Kinch has 'is popcorn and is ready to go
Unlike Bob or Foy, I am really terrible at maintaining blog posts that are series. Not for me Hoopdoodle #241 or "I have been to...", I tend to get distracted by something shiny and forget to do anything further. So in the interests of breaking that particular habit, here is the final post in the series "Muskets at the movies."
4.War & Peace
To be honest, this is on the list for the sheer mass and scale of humanity that are present in the battle scenes. I haven't watched it since I read the book, but my overwhelming memory of the film was spectacle. Particularly in these CGI days, it is worth noting that those are real men and real things happening on screen.
The Russians certainly do things in a grand style.
I love this film and there is a lot to love about it. It has an intense evocation of time and place, a powerful ensemble cast, a brilliant score and great script. I was surprised that Denzel Washington got the Oscar, not that his performance wasn't good, I just thought that Freeman and Broderick were better. But disregarding it's value as a very fine film, Glory does seem to me to be a convincing portrayal of black powder combat in American Civil War. The general amateurishness of the armies, the long range fire fights, the sudden and brutal hand to hand combat are all captured perfectly on film.
But the stand out moment for me in Glory is a scene in a hospital where the action isn't shown. It's all done in closeup and I really captures to my mind the horror of the pre-chloroform surgery. The story is told entirely through Mathew Broderick's face and the dialogue. It would have been easy to have done this gratuitously, but everything about this particular piece of cinema is perfect. I have not been able to find a better quality recording of the clip, but there is a clip below. Be warned, it is not for the faint of heart or the easily upset.
2. Barry Lyndon
Barry Lyndon is a film like Glory - it's just a great show. The acting, the music (I can't hear Sarabande without getting chills), the sets, the whole thing is just fantastic. But in addition to being a great film which you should see regardless, it does get a lot of things right in it's portrayal of black powder battle. The stand out scene for this is the "nameless skirmish" where British and French infantry face off against each other during the Seven Years War.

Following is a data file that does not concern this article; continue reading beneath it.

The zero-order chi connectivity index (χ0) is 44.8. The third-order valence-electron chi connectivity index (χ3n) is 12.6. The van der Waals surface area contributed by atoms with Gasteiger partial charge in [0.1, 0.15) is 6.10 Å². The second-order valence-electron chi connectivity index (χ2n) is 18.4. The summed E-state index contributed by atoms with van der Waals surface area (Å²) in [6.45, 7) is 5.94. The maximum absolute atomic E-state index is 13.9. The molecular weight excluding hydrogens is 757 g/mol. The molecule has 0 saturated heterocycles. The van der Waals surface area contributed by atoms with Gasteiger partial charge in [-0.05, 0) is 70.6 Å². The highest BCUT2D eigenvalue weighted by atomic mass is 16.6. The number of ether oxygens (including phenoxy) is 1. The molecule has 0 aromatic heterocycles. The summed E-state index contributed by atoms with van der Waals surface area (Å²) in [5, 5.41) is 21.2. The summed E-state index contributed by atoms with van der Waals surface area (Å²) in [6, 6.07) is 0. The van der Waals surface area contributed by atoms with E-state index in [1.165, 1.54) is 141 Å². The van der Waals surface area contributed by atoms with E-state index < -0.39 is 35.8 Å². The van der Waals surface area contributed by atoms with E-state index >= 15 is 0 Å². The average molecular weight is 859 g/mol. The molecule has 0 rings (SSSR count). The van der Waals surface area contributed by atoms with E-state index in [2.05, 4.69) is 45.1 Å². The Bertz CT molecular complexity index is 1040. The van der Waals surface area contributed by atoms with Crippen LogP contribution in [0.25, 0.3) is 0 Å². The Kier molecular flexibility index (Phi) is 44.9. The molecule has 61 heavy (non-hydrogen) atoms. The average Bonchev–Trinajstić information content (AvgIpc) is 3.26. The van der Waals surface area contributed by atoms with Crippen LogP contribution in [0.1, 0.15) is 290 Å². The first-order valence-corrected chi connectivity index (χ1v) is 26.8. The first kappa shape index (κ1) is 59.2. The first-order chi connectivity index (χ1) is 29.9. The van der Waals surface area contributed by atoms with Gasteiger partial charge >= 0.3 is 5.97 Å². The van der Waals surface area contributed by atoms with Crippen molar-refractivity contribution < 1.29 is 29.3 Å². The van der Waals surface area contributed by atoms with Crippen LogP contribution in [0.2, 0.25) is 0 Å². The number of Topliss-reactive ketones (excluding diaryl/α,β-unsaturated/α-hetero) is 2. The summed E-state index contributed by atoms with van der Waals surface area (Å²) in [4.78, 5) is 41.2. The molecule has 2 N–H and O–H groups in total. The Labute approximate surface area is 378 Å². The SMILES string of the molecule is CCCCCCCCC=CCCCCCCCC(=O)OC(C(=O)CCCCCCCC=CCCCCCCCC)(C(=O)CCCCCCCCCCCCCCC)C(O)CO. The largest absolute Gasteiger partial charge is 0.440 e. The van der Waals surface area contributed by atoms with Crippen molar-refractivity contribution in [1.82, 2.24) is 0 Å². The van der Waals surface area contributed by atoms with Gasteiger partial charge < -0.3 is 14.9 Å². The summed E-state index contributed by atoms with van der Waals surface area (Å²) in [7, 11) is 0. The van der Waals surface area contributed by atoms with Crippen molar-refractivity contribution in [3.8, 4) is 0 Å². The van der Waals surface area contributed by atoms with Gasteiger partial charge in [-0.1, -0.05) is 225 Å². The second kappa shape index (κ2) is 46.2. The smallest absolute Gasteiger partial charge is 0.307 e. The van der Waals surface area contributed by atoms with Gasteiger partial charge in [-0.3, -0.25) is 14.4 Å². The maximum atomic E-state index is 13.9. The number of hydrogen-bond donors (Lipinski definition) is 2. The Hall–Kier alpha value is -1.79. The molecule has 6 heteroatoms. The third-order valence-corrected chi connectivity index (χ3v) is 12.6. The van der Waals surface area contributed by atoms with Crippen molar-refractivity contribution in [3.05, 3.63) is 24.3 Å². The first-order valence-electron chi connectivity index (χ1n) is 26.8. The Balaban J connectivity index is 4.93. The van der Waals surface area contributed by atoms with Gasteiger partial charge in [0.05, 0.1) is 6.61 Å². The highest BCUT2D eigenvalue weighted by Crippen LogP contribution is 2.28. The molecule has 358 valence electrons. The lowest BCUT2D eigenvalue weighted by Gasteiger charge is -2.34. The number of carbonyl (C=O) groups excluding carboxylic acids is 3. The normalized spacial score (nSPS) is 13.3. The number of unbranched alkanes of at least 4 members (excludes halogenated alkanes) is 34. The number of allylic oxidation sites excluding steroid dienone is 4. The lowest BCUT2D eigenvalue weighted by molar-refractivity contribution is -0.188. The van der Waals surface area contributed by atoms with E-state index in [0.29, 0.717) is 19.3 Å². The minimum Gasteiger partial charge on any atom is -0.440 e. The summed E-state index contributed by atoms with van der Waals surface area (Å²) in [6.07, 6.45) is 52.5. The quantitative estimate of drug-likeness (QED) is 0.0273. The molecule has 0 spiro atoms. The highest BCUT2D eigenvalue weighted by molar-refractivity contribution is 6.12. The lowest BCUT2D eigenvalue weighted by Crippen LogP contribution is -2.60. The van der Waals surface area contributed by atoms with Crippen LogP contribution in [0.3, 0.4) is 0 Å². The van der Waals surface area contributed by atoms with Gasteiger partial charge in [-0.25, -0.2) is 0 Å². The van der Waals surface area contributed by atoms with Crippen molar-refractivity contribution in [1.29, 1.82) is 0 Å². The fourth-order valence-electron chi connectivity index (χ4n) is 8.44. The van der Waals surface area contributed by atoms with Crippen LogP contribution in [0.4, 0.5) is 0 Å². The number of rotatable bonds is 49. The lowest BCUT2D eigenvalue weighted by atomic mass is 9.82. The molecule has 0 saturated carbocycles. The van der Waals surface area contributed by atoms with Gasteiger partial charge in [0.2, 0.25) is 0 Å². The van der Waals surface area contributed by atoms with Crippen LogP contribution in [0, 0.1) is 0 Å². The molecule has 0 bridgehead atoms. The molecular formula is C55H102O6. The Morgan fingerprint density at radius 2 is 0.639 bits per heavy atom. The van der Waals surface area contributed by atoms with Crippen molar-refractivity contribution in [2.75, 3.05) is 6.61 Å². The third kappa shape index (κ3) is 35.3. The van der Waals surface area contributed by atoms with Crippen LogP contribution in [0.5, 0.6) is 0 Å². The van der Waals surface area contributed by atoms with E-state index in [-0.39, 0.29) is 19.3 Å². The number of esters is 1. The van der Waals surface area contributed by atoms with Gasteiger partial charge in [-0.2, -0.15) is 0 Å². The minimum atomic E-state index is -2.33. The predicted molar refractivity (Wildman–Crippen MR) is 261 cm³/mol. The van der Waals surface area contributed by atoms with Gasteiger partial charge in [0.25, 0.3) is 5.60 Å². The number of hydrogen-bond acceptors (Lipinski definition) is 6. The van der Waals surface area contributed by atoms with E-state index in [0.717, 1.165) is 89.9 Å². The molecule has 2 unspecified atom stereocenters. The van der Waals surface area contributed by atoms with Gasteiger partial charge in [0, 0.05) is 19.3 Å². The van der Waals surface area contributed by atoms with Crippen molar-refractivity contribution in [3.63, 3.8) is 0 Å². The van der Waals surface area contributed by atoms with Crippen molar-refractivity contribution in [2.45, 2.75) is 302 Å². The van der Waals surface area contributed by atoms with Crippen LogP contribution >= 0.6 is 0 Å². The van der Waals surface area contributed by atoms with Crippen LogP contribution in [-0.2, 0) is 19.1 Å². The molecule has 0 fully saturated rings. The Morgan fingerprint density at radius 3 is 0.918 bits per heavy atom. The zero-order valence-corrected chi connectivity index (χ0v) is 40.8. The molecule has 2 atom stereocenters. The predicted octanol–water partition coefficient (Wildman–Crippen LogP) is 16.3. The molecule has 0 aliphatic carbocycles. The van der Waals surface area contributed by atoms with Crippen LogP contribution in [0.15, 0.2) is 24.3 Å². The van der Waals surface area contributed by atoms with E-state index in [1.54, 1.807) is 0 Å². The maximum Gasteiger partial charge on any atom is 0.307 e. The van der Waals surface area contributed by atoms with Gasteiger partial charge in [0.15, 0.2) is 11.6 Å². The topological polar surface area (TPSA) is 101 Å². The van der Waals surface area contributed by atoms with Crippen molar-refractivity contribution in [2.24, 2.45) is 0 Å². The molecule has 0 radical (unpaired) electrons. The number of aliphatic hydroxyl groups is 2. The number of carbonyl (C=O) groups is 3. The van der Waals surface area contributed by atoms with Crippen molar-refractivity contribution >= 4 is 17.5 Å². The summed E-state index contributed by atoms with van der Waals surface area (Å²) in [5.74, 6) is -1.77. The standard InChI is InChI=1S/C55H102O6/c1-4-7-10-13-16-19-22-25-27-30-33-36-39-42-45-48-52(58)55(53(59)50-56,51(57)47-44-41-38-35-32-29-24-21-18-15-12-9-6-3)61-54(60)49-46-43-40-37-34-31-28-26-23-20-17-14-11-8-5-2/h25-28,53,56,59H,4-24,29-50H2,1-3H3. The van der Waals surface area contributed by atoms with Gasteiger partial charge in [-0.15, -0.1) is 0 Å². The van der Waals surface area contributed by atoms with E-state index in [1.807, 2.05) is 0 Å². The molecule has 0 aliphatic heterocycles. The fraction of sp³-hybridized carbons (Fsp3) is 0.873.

There's a lot to like in this scene, but the fact that they have the appropriate number of men, performing (to my inexperienced eye) the appropriate evolutions at the appropriate pace and you get to see it up close and in long shot is worth the price of entry alone. The stately pace of 18th century battle along with its gruesome aftermath are enough to stir the blood of any wargamer.
The scene above is the most extraordinary depictions of black powder battle I have ever seen. War and Peace may have had similar scale, but the tidal wave of horseflesh washing around the infantry squares is simply breath taking. The battle scenes are excellent, the acting is top notch and the casting is second to none.
In as much as a film can, I also think that Waterloo also manages to give some sense of what occurs when a general is commanding, the decisions that he makes and the agony of making hard choices with limited information under time pressure. Steiger is a marvelous Napoleon, Dan O'Herlihy is superb as Ney and I will always have a soft spot for Christopher Plummer (Wellington) and Jack Hawkins (Picton).
The shots of the attack on Hougomont are particularly good. The action fills the frame in the foreground, but you can still see the reserves moving up in the background. To have accomplished such a thing in a time before CGI is an extraordinary achievement.
I can't say enough good things about this film to be honest.
So there you have it. A short and very subjective whistle stop tour of black powder battle on screen.
Any glaring ommissions?